Whether a worker is an independent contractor (“IC”) or an employee (“EE”) is a question that has come before numerous California courts and has given rise to countless lawsuits on behalf of those who feel they have been wrongfully misclassified. A favorable decision one way or another has a monumental effect on an employer’s liability, not to mention corporate structure and profit margins. Alas, the laws pertaining to this issue can be quite equivocal and are heavily rooted in fact.
How do you know when you are being misclassified as an IC? Several California courts have released opinions outlining the pertinent factors which determine a worker’s status as either an IC or EE.
The seminal case of S.G. Borello & Sons, Inc. v. Dept. of Industrial Relations (1998) 48 Cal.3d 341, (“Borrello”) concluded that the most important factor in determining whether a worker is an employee or an independent contractor was control. Specifically, whether the employer had the right to control the manner and means of accomplishing the result. (Borello, at 350; See, also Tieberg v. Unemployment Ins. Appeals Board, (1970) 2 Cal. 3d 943, 946; Estrada v. FedEx Ground Package System, Inc., (2007) 154 Cal. App. 4th 1, 2). The emphasis here is controlling the manner and means of the work to be performed and not merely controlling the resulting product—whatever that may be. Often times a well-defined employment policy and/or procedure will weigh in favor of finding control over the manner and means, especially if an employer trains the worker to perform tasks in a particular way. This test, coined in the field as the “Control Test”, has been given the most credence in any IC versus EE determination.
However, the case of Fireman’s Fund Ins. Co. v. Davis, (1995) 37 Cal.App. 4th 1432 (“Fireman’s Fund”) in its interpretation of Automatic Canteen Co. v. State Board of Equalization, (1965) 238 Cal.App.2d 372 (“Automatic Canteen”) illustrates the attenuated application of the Control Test specifically to the manner and means of the work and notes that control over the result will not change the worker’s status. “[The] owner may retain a broad general power of supervision and control as to the results of the work so as to insure satisfactory performance of the independent contract—including the right to inspect, the right to stop the work
without changing the relationship from that of owner and independent contractor or the duties arising from that relationship.” (Fireman’s Fund, p. 1442-1443). For the most part, this notion is commonsensical. An employer will almost always control the resulting work product to ensure it is on par with their (the employer’s) expectations. It is when the employer controls the method of the work to be done that will give rise to a finding of control. This, however, creates even more ambiguity.
Courts have also found that the “Control Test” is often little help in evaluating a variety of service arrangements and have thus adopted alternative factors that should be weighed in a worker’s status determination. A multi-factor test, also known as the “Economic Realities Test”, lists eight more factors which, in any combination, can lead to the trier of fact to conclude the worker is indeed an EE and not an IC. These factors include:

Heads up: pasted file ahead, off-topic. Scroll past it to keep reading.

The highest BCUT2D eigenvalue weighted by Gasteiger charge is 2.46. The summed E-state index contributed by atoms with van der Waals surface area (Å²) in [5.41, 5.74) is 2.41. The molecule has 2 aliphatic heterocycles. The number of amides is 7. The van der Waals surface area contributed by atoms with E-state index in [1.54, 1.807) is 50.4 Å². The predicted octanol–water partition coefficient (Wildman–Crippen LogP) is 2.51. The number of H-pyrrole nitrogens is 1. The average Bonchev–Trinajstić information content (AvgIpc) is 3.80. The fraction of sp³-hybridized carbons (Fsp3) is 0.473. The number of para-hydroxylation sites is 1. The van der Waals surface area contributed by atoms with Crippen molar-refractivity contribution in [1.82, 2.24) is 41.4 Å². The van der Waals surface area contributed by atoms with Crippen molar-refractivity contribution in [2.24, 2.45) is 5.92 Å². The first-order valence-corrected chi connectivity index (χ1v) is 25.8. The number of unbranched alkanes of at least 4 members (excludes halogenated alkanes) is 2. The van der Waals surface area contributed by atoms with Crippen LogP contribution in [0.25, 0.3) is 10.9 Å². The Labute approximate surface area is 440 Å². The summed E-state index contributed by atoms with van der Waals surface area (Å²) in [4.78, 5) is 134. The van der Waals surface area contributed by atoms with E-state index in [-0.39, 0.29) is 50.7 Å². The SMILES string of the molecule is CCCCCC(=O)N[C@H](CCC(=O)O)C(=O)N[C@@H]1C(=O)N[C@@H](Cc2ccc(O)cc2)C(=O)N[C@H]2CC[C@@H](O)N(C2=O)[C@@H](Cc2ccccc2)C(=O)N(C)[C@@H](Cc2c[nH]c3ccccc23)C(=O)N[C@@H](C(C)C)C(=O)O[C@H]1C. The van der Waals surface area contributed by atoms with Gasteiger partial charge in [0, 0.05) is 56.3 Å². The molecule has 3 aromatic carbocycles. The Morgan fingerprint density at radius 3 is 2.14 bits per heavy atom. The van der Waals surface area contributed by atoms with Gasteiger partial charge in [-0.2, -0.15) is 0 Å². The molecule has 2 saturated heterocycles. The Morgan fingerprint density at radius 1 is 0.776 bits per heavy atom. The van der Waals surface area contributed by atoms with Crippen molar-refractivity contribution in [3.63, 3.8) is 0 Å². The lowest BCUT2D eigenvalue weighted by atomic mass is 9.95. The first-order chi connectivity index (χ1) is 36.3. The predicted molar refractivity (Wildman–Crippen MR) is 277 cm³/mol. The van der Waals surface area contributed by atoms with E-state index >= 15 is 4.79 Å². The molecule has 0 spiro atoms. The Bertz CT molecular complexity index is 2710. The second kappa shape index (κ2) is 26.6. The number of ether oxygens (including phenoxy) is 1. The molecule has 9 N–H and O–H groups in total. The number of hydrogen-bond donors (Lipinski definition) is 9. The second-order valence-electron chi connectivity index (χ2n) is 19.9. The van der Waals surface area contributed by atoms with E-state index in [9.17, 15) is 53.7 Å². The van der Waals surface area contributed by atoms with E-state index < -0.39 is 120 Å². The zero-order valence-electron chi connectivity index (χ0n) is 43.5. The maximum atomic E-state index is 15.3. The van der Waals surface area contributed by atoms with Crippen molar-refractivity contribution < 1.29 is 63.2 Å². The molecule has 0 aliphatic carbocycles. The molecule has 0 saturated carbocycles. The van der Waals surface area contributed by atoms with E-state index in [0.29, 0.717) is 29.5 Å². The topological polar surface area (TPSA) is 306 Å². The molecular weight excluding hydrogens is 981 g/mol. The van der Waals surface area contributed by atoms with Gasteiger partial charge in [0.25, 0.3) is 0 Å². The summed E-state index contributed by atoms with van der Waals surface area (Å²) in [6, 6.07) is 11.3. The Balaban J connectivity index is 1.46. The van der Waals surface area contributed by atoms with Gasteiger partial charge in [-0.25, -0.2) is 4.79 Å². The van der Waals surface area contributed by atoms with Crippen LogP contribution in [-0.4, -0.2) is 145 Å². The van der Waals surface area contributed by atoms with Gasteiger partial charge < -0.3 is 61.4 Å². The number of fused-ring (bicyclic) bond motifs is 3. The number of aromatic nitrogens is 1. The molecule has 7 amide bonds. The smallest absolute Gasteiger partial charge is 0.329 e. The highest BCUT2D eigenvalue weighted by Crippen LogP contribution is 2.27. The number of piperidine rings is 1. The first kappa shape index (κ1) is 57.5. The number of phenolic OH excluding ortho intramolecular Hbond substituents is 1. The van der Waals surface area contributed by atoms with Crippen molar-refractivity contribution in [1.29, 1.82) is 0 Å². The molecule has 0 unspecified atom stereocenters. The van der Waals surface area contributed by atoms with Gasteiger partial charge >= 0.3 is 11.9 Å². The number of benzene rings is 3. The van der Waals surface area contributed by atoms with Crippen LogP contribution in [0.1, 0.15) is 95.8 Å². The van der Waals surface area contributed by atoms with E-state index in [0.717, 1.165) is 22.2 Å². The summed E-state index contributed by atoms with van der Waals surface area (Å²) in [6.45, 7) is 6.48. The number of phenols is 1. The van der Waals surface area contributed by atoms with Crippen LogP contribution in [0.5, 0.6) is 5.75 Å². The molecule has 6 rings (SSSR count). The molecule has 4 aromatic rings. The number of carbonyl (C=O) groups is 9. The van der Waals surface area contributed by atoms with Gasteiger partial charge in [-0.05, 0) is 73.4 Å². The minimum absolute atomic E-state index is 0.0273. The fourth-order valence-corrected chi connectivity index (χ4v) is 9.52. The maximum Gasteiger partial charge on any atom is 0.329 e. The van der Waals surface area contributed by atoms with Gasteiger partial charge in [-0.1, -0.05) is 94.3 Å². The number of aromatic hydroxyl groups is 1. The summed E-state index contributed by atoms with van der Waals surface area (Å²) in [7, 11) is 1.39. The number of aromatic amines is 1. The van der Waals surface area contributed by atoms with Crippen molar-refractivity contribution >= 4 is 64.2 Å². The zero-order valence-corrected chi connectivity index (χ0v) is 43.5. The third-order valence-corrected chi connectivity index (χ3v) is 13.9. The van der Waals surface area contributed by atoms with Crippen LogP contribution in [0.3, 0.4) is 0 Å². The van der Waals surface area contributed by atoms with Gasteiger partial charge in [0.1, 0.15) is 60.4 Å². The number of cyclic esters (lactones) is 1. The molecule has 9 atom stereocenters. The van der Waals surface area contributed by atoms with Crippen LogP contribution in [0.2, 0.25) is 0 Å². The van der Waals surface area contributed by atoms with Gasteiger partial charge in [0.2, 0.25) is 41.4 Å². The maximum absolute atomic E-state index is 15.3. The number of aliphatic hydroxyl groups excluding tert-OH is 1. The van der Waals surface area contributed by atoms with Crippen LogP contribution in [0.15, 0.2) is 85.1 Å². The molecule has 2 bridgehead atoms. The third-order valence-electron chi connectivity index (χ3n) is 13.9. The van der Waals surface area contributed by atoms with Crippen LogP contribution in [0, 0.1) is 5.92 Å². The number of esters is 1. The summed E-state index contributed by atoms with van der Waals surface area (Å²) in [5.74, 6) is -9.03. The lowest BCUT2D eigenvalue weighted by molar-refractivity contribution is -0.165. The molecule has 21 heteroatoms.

- Weather the one performing the services is engaged in a distinct occupation or business;
- The kind of occupation, with reference or wether, in the locality, the work is usually done under the direction of the principal or by a specialist without supervision (doctors, lawyers, etc...)
- The skill required in the particular occupation;
- Whether the principal or the worker supplies the instrumentalities, tools, and the palce of work for teh person doing the work;
- The length of time for which the services are to be performed;
- The method of payment, whether by the time or by the job;
- Whether or not the work is part of the regular business of the principal;and
- Whether or not the parties believe they are creating the relationsip of employer -emplyee?(Borello at p.351)
Neither of the above factors, alone, is dispositive of the issue. Their weight depends on the combination in which they are used. In other words, the court will weigh the totality of the circumstances in its final determination applying both the Economic Realities Test and the Control Test discussed above. Good facts in this regard are the worker’s best friend.
Another problem that arises from a pragmatic stand point is information. How can an aggrieved worker learn about these rules without having to resort to litigation? As the issue becomes more convoluted, several government agencies have posted information on their websites in an effort to keep the public informed. Even the Internal Revenue Service (“IRS”) has posted the different elements on their website. However, merely knowing the rules is not enough. Facts are everything.
The industry involved, type of work, venue and numerous other factors all play a major role in the final status determination by the court. The up side to all of this is that as the courts interpret the facts and decide case after case; ample precedent will be set for a particular industry’s reference and help decipher the law/fact analysis.
For all other fields, employers must act in the abundance of caution as they walk a fine line between maximizing their profits and subjecting themselves to liability (often on a class-wide basis). If employers fail to take note of these fact-intensive guidelines, workers will continue to sue and the surge of misclassification suits will thrive.